Jeffrey B. Swartz

Your characterization of our retail is accurate. I’ll answer your wholesale question but I just want to say that you read it correctly that we had two different things going on in retail. We did have the stores that are closing disposing of inventory as part of the top line result. But, I also want to say that within the stores of the future, the stores that aren’t closing, we saw I think very encouraging performance. I saw us executing at a much higher level the way a retailer would as opposed to the way sort of wholesale brands that open retail stores do as far as being nimble and fighting hard one pair at a time stuff. I was proud of our retail teams results in specialty. It’s a smaller part of the overall number but I did want to say that.

In terms of wholesale I saw some good things in Asia, notwithstanding the results that John reported to you. I saw us retailing well in China. I saw us retailing well in Hong Kong. In the stores watching people selling things through not just selling things in. You know that our Chinese business is through partners, it’s other people’s stores so in a way I think about that as a wholesale business. In terms of straightforward wholesale I saw the same kind of hard stuff that I think has been over discussed in the marketplace. I see us making progress, I’ll give you a for instance.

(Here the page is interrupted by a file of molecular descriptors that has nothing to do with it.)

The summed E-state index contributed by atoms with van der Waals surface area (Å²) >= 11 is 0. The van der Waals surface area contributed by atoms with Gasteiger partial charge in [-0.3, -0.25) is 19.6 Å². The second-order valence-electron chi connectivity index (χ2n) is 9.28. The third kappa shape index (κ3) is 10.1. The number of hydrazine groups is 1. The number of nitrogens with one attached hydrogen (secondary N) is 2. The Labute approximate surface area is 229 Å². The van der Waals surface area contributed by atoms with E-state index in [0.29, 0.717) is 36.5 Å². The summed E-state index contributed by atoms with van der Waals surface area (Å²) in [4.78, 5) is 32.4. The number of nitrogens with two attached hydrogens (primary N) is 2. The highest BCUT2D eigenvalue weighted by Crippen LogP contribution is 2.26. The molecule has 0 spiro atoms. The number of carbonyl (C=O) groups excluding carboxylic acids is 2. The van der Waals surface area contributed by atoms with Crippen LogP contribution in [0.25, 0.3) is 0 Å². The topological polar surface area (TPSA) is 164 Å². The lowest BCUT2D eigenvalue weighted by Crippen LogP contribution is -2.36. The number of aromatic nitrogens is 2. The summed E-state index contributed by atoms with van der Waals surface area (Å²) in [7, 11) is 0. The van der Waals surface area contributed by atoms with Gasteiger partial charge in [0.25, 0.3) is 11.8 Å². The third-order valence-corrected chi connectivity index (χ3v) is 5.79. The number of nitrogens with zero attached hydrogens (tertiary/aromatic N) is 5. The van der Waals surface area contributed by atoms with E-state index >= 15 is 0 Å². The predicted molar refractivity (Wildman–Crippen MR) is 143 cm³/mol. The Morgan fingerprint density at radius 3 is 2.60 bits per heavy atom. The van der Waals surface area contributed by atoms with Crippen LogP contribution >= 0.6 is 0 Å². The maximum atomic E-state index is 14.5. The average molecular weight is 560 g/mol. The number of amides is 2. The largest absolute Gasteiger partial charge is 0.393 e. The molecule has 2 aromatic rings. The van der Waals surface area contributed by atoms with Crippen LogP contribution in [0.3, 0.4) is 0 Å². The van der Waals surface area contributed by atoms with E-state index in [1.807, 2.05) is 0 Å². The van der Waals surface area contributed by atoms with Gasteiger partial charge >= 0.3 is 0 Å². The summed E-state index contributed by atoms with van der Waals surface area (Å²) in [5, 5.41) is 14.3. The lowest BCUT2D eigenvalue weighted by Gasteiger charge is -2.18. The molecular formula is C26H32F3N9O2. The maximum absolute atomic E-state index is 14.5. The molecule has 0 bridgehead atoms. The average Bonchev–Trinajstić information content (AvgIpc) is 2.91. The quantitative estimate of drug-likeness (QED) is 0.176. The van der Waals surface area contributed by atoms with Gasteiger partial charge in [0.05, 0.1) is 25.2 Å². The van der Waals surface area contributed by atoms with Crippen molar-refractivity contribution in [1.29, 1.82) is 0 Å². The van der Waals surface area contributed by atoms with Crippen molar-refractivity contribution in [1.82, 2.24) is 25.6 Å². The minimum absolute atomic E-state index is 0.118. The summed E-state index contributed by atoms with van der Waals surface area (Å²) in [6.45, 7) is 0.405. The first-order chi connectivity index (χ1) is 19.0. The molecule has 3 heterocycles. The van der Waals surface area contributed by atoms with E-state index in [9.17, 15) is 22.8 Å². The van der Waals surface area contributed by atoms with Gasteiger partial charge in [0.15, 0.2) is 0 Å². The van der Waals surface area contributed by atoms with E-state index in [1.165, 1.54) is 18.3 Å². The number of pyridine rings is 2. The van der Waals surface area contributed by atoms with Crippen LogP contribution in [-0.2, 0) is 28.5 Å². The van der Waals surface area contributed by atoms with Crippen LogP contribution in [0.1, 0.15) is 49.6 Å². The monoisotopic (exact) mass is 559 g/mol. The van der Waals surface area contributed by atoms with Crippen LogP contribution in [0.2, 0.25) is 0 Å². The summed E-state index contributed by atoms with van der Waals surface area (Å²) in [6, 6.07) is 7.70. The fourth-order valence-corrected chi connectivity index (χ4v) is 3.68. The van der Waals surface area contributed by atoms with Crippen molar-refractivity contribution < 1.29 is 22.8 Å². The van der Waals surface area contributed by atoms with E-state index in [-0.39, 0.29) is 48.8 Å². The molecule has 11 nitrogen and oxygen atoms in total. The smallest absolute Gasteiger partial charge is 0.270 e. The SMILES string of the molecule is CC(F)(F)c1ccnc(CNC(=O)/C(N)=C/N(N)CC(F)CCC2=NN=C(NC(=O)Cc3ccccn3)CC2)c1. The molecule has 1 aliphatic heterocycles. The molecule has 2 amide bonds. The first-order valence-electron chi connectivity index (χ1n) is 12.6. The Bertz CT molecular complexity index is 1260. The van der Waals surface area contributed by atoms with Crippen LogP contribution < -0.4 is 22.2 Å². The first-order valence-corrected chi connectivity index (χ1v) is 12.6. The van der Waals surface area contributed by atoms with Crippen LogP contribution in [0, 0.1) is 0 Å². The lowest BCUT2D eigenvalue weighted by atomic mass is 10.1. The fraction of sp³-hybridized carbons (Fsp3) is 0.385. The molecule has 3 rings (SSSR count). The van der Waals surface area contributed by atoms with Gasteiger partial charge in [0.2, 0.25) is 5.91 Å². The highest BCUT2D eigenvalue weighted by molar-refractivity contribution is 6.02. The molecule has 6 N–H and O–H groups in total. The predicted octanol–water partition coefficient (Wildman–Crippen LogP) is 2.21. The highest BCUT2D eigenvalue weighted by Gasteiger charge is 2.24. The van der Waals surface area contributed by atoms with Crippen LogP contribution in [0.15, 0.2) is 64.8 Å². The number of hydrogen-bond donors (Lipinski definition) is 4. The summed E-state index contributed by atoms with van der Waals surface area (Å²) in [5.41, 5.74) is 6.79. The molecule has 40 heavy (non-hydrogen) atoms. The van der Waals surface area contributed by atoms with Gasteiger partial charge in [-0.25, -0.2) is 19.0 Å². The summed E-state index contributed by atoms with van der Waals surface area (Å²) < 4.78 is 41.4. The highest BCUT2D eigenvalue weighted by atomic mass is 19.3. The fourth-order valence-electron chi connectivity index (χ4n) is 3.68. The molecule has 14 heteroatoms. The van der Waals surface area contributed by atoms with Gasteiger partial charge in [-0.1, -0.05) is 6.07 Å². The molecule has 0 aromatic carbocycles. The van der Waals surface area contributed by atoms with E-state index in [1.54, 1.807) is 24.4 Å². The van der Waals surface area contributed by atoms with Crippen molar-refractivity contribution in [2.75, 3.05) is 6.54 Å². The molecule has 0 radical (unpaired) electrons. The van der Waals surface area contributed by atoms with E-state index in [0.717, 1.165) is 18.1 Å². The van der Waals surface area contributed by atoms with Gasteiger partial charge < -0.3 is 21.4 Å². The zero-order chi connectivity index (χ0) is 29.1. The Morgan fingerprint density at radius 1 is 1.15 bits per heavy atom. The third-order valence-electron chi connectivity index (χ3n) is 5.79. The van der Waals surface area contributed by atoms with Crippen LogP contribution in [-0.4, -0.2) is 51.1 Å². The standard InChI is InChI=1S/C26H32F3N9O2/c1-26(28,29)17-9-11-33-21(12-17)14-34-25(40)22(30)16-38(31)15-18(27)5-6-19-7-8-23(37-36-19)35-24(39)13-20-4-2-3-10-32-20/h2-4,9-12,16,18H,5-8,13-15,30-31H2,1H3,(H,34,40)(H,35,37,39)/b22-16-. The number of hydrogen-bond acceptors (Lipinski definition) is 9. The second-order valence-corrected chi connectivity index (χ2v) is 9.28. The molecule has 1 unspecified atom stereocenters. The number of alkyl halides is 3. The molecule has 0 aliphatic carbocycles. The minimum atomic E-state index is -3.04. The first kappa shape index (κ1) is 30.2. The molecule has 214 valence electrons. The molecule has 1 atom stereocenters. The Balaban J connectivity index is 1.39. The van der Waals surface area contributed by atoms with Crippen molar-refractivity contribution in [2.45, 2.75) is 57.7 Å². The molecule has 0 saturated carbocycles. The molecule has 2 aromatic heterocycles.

At Nordstrom, I think our team has done a really good job, I talk about adding height to the brand, to me Nordstrom is a very important qualitative barometer of how we’re doing in terms of brand health in the United States. It is important for us to establish a broader presence on Nordstrom’s tables in men’s and women’s and kid’s floor and sell through and we’re getting healthy. We got, I don’t want to say surprising but I do want to say encouraging sell throughs in 1Q in men’s at Nordstrom.